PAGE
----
Concept2018-11-20T10:02:44+00:00

IMPACT: CONCEPT

In September 2012, the APBCo Board of Directors, along with the managing partners of our Board member firms, were invited to a meeting in the White House with Vice President Joe Biden to discuss issues of access to justice. Much like the historic meeting held 50 years earlier by President Kennedy to rally the legal community in support of civil rights workers in the South (which resulted in the creation of the Lawyers Committee for Civil Rights), the Vice President challenged our community of firms to enhance our commitments to improving and expanding the delivery of legal services to the underserved. We pledged to him that we would launch a series of new collaborations across the country to expand national law firm efforts to increase access to justice.  Thus was born APBCo IMPACT (Involving More Pro bono Attorneys in our Community Together).

With the Vice President’s enthusiasm for our mission, APBCO has convened community leaders to develop innovative approaches to addressing issues as ingrained as protecting survivors of domestic violence, re-entry to society after incarceration, immigration assistance, homelessness and financial security, legal guidance for small businesses, creating access to legal aid in remote rural regions of the country.  What sets IMPACT projects apart is not only the high degree of multi-institutional cooperation (law firms, legal services, law schools, corporations, public officials, community banking providers), but the inversion of the traditional pro bono-legal services formula. With IMPACT, law firms are proactively identifying the unmet chronic need, designing the intervention, and launching the projects, while seeking out essential partners, and often providing funding too.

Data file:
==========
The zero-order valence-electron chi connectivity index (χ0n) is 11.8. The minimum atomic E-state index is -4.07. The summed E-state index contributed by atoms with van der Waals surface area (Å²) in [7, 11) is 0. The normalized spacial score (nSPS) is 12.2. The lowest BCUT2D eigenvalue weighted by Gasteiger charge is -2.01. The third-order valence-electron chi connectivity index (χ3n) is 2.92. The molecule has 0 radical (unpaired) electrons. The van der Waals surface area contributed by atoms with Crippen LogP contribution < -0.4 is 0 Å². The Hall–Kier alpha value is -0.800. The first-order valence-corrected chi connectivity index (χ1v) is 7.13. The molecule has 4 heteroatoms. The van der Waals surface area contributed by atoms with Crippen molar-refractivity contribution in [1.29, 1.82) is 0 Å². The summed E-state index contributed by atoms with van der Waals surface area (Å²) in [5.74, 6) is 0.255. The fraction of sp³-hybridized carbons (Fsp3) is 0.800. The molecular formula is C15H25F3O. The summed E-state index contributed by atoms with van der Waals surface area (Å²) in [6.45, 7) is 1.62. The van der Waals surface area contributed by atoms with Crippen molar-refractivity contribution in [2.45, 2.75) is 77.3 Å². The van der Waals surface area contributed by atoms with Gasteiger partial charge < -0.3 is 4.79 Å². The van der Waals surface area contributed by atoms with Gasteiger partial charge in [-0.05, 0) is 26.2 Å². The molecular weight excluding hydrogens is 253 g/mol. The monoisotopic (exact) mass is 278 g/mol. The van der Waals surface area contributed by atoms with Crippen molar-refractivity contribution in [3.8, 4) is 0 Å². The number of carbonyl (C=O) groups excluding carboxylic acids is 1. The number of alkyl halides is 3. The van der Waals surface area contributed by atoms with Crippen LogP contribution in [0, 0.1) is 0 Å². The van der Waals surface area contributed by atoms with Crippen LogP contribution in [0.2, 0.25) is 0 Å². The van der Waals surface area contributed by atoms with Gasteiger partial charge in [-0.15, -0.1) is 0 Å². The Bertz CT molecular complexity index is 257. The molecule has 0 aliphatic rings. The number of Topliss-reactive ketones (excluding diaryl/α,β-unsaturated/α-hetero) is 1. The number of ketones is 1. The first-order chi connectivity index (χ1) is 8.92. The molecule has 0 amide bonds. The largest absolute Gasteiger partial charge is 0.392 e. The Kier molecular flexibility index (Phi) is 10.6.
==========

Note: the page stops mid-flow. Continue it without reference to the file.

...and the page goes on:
In July 2014, the APBCo Board returned to the White House and met with Vice President Biden a second time, reporting on the continued success of ten projects that had been launched around the country.  Included in that report were descriptions of our progress and plans to continue looking for ways to apply this unique service delivery model to better serve low-income communities and vulnerable populations throughout the United States.